I’m wrapping up my Whole30 this weekend, and if I’m being honest, I’m so glad it’s coming to an end.
Let me start with what I liked about it.
I love that the program focuses on eating real food and cutting out artificial junk. Especially if you’re coming from a Standard American Diet (SAD), this might be the first time you’re trying out new vegetables, spices, and meats. While I had been cooking at home quite a bit prior to the program, I basically started cooking every single day, and loved it (except for the neverending dishes!). Because I cooked at home, I saved a lot of money by not eating out. My husband and I would spend about $150 on groceries per week, which felt like a lot at the time, but it actually ended up saving us hundreds of dollars because we weren’t going out at all! Previously we would “treat” ourselves to a nice dinner at least once a week, and cutting that out made a big difference to both our health and wallets.
I definitely noticed some physical changes as well. The program encourages you to focus on NSV’s (non-scale victories), such as increased energy, clearer focus, and better skin. I wish I could say that these were true for me, but they’re just not. I struggled with energy the entire time, and while I had less digestive upset, going to the bathroom was actually worse than it was before. That being said, I did lose a total of 6 lbs, and can tell that a lot of it came from belly fat. So for that I am grateful and am loving that my clothes fit better again! I even fit back into my wedding dress after 2 weeks, which was a huge victory for me! I also tried out a bunch of new recipes, and have some keepers for the future.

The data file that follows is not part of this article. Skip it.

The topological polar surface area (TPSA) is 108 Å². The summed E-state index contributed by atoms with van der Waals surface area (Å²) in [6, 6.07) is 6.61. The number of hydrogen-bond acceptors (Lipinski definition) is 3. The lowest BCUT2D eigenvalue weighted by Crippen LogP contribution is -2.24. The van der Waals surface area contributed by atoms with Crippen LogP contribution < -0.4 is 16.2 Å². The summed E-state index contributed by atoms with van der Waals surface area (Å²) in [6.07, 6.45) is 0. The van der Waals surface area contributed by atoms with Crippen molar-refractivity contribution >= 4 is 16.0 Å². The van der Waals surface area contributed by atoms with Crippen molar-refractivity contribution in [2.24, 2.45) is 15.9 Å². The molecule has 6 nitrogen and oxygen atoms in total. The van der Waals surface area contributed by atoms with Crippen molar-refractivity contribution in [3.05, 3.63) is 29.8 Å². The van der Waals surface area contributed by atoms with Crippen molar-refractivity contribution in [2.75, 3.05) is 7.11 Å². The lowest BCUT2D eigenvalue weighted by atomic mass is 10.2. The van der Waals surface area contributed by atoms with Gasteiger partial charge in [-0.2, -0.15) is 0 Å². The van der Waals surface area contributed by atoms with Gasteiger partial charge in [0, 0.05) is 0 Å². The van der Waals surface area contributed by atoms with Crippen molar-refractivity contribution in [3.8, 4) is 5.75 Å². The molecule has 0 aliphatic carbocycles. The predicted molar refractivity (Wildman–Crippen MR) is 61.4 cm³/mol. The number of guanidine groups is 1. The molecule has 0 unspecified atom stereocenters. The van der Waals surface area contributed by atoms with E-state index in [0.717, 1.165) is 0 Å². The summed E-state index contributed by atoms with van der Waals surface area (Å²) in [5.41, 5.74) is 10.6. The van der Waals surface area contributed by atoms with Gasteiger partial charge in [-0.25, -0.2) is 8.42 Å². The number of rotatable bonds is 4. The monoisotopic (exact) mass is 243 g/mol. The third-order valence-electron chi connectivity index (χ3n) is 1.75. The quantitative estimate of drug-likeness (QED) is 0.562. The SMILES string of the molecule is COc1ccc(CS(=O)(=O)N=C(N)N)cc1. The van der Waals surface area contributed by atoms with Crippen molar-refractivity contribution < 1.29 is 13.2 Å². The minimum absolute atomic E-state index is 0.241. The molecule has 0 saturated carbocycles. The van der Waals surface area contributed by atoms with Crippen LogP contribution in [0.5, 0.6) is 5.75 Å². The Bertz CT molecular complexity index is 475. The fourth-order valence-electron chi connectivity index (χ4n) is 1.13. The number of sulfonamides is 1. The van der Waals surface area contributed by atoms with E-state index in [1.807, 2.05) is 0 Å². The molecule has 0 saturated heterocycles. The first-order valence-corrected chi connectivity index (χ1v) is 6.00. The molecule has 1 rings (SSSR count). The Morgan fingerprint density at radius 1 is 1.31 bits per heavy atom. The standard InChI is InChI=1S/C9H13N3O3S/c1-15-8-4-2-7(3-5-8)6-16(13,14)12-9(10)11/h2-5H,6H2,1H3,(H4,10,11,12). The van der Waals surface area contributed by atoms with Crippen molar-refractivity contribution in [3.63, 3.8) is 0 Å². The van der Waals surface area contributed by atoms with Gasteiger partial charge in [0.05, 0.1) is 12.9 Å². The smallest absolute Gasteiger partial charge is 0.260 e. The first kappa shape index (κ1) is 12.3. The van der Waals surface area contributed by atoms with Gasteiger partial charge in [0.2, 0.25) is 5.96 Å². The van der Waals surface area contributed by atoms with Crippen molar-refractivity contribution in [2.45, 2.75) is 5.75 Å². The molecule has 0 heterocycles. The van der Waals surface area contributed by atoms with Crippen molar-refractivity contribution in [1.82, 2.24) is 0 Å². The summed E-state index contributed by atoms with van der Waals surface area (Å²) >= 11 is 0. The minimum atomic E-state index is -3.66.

Now for what I didn’t like so much...
As a Health Coach, I teach my clients that above all, it is important to listen to their own bodies. Not to their friends, their coworkers, or celebrities touting the latest diet (even if it’s a healthy one that focuses on real food!). The truth is that nutrition is complicated, and there is no one way of eating that works for every single person on this planet. While I know this intuitively, I was feeling out of balance before I started the program, and thought that following someone else’s approach would work for my body. I was also inspired by my friends who have done so well on this diet, that I was convinced it would work for me as well. But...
When it comes down to it, Whole30 does not encourage you to listen to your own body.
Some people like to snack, others find that skipping breakfast works for them. Whole30 does not allow for any movement outside its rules. There is no celebration of food, and any sort of indulgence is demonized. Even fruit is off limits if it’s eaten alone as a “treat” or dessert. And anything you might come up with that is enjoyable to you (paleo pancakes on the weekend, anyone?) is expressly off-limits as well. The website reads like something I remember from my strict Catholic high school days: “Don’t you dare try to bend the rules or you will be smitten! Even THINKING about doing the wrong thing makes you a bad person and you will pay!!” Well, in their words it’s actually: